Rapid low temperature-induced stomatal closure and calcium

Photo credit: Google

Commelina communis

Rapid low temperature-induced stomatal closure occurs in cold-tolerant Commelina communis L. leaves but not in cold-sensitive Nicotiana rustica L. leaves, via a mechanism that involves apoplasic calcium but not abscisic acid.

by Wilkinson S., Clephan A. L., Davies W. J. (2001)

  1. Sally Wilkinson
  2. Alison Lee Clephan
  3. William John Davies

Biological Sciences Department, Institute of Environmental and Natural Sciences, Lancaster University, Bailrigg, Lancaster LA1 4YQ, United Kingdom

in Plant Physiology 126: 15661578. – doi: http:/​/​dx.​doi.​org/​10.​1104/​pp.​126.​4.​1566 – 

CrossRef |PubMed |CAS |-


Wild Tobacco – Nicotiana rustica – http://www.naturalmedicinalherbs.net/pictures/wendys/nicotiana-rustica=wild-tobacco.jpg


Commelina communis stomata closed within 1 h of transferring intact plants from 27°C to 7°C, whereas tobacco (Nicotiana rustica) stomata did not until the leaves wilted.

Abscisic acid (ABA) did not mediate cold-induced C. communis stomatal closure: At low temperatures, bulk leaf ABA did not increase; ABA did not preferentially accumulate in the epidermis; its flux into detached leaves was lower; its release from isolated epidermis was not greater; and stomata in epidermal strips were less sensitive to exogenous ABA.

Stomata of both species in epidermal strips on large volumes of cold KCl failed to close unless calcium was supplied. Therefore, the following cannot be triggers for cold-induced stomatal closure in C. communis: direct effects of temperature on guard or epidermal cells, long-distance signals, and effects of temperature on photosynthesis. Low temperature increased stomatal sensitivity to external CaCl2 by 50% in C. communis but only by 20% in tobacco. C. communis stomata were 300- to 1,000-fold more sensitive to calcium at low temperature than tobacco stomata, but tobacco epidermis only released 13.6-fold more calcium into bathing solutions than C. communis.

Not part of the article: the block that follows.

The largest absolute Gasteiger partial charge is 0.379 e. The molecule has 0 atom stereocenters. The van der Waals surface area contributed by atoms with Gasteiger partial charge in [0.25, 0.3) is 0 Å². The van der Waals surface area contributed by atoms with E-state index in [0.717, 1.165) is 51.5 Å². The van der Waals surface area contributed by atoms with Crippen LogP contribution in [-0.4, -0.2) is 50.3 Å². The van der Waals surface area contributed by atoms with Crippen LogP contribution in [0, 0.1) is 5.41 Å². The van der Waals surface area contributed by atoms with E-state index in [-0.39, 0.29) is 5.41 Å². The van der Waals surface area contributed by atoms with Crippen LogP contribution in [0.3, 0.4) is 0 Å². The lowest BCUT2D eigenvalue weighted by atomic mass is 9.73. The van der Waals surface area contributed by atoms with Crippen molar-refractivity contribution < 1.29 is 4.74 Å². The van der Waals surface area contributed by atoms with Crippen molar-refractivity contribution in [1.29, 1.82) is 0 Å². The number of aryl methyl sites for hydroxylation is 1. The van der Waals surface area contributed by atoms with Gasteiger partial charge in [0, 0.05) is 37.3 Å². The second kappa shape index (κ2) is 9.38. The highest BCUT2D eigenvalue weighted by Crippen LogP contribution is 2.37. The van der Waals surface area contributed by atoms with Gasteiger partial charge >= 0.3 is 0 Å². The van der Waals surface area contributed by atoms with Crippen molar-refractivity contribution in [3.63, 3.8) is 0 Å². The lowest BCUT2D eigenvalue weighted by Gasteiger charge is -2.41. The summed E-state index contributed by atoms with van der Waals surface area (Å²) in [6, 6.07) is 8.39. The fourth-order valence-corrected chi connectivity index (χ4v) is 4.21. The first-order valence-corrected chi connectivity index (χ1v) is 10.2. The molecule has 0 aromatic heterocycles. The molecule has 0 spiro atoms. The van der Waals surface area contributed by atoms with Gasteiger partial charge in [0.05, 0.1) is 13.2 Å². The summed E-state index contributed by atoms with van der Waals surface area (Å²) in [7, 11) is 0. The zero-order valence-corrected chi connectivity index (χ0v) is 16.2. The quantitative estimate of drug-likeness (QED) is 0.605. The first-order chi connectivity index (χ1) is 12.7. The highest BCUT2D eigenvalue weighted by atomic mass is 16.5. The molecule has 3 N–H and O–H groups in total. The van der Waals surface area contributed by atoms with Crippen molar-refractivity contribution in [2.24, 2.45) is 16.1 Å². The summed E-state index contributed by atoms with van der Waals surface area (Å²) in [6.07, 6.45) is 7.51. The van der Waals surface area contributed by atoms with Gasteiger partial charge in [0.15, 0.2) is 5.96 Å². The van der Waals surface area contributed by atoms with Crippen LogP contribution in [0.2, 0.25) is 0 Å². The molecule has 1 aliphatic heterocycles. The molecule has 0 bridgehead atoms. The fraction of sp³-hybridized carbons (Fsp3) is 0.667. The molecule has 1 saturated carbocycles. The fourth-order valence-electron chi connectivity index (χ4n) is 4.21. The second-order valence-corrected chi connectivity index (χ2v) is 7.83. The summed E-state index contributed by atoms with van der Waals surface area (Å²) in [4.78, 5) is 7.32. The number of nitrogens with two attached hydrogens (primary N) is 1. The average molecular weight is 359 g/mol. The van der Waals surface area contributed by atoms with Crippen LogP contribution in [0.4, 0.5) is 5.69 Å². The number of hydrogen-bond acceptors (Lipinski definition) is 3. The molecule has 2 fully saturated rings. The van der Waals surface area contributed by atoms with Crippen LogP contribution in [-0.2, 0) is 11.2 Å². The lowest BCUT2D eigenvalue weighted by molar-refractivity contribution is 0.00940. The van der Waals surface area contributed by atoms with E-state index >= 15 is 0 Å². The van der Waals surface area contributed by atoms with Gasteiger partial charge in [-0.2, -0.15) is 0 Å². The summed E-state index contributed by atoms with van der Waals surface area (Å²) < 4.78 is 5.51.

Stomata in C. communis epidermis incubated on ever-decreasing volumes of cold calcium-free KCl closed on the lowest volume (0.2 cm3) because the epidermal apoplast contained enough calcium to mediate closure if this was not over diluted.

We propose that the basis of cold-induced stomatal closure exhibited by intact C. communis leaves is increased apoplastic calcium uptake by guard cells. Such responses do not occur in chill-sensitive tobacco leaves.


Published by

Willem Van Cotthem

Honorary Professor of Botany, University of Ghent (Belgium). Scientific Consultant for Desertification and Sustainable Development.

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